Monthly Archives: May 2013

School For Scandal

I’ve been reading a lot lately about the scandals that the Obama administration has created and I’ve been hearing “We told you so” from a lot of Republicans.  Right wing columnists and pundits have been saying that “things have never been this bad before.”

Oh really?

Let me see what I can remember just off the top of my head from previous administrations.  With Bush we had:president-bush-conspiracy

The Valerie Plame spy scandal

The Medicare scam

Jack Abramoff’s lobbying fraud and tax evasion

Abu Ghraib prison torture

Manufactured evidence and false intelligence to justify the invasion of Iraq


Tom Delay’s criminal fundraising

Ashcroft’s violations of campaign finance laws

The Halliburton loopholes

Cheney’s secretive Energy Task Force


Clinton had his pre-presidency scandals (Paula Jones, etc), Travel-gate and Monica-gate, which consumed more ink than Watergate.  Even the junk press (The National Enquirer, The Globe, Fox News) made its bones on every birth-marked inch of Clinton’s public and pubic life.


President Reagan trumps them all with Iran/Contra, but let’s not forget the Savings and Loan scandal, or the Department of Housing and Urban Development grant rigging….or the Inslaw Affair that alleged that top-level officials of the Department of Justice were involved in software piracy and then failed to appoint an independent counsel to investigate it.

By the end of his second term,138 Reagan administration officials had been convicted, had been indicted, or had been the subject of official investigations for official misconduct and/or criminal violations.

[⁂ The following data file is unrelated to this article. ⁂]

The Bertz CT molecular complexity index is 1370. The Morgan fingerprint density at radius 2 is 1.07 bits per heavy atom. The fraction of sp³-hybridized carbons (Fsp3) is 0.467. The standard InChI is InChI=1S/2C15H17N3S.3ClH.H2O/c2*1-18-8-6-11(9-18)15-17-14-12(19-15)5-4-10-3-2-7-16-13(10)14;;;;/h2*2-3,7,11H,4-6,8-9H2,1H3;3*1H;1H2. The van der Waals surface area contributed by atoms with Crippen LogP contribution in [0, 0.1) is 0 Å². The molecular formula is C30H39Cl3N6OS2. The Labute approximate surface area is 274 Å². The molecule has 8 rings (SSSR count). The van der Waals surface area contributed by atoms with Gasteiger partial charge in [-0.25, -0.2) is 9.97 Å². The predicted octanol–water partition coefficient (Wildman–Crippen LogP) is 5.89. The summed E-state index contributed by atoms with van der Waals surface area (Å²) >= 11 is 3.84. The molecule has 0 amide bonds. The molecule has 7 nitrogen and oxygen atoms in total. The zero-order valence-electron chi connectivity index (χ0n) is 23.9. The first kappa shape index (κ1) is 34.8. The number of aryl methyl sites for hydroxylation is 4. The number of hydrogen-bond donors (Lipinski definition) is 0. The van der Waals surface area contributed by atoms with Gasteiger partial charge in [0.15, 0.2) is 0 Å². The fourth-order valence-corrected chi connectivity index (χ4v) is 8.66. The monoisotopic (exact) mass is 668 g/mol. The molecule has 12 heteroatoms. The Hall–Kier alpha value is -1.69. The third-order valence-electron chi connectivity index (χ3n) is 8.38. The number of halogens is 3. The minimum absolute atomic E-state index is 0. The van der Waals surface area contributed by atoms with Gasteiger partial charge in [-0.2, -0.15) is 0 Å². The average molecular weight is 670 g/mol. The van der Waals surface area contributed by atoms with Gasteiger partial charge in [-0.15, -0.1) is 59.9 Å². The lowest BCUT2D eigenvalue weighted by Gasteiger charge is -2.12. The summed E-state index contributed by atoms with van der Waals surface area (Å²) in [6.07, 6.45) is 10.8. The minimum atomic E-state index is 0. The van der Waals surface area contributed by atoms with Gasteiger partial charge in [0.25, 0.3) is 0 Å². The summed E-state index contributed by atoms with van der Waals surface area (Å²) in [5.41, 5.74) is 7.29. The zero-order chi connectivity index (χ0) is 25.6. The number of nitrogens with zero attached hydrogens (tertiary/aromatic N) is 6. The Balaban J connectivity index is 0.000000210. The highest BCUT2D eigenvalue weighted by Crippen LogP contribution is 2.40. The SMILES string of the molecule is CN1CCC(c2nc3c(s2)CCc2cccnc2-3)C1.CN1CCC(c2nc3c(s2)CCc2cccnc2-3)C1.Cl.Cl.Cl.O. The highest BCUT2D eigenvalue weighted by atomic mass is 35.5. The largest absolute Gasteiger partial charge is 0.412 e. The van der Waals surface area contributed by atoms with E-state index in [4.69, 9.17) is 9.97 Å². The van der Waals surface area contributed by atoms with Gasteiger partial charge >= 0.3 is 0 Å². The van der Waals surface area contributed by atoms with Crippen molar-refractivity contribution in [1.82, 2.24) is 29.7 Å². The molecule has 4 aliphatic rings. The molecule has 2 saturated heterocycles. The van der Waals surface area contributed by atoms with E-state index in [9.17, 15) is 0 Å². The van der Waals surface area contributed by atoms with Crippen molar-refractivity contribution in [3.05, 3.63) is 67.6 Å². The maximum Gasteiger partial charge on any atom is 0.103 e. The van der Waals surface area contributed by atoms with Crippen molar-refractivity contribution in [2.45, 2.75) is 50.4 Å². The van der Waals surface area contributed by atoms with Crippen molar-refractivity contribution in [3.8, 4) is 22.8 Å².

reaganWhat we really can’t forget, as the Benghazi controversy rages, is Beirut in 1983.  President Reagan, over objections from his secretary of defense, ordered that American servicemen be sent into a war zone, as part of an international peacekeeping force, but, under strict presidential orders not to load their weapons.  Reagan was attempting to make it clear that we came in peace, but, terrorists killed 299 essentially defenseless American and French servicemen.


And today Republicans are in a bunch over what was known, or not known, concerning Benghazi and an alleged bias within the IRS.

Benghazi was a horrible tragedy, and I am all for accountability, but, in that light, it’s important to remember that in 2012 Republicans voted to remove $331 million from security budgets at international consulates and embassies.  Should a glaring spotlight of accountability be aimed there, as well?

As for the IRS….Dr-Evil-IRS-300x239we all hate the IRS so they become a pretty easy target, but with regard to the Obama “scandal” there are some important points to consider.

First of all, the commissioner at the time of the “targeting” was a Bush appointee, so that should be a head scratcher, but most interesting to me is the genesis of the targeting.  Four years ago the IRS was facing an explosion of newly formed 501(c) 4 groups claiming tax exempt status.  That tax classification is only for groups that primarily promote education or social welfare, and not electioneering, but a wealth of applications came from tea party related groups.  Red flags started flying toward any group applying for this status with names containing “Tea Party.”

Although the majority of Tea Party related organizations complied with tax guidelines, the scrutiny had begun.  Not exactly the Controversial Scandal to End All Scandals that the right-wing is trying to make it; not when you put it in its historical context.

Furthermore, this is not even a new controversy and it originally played out the other way around.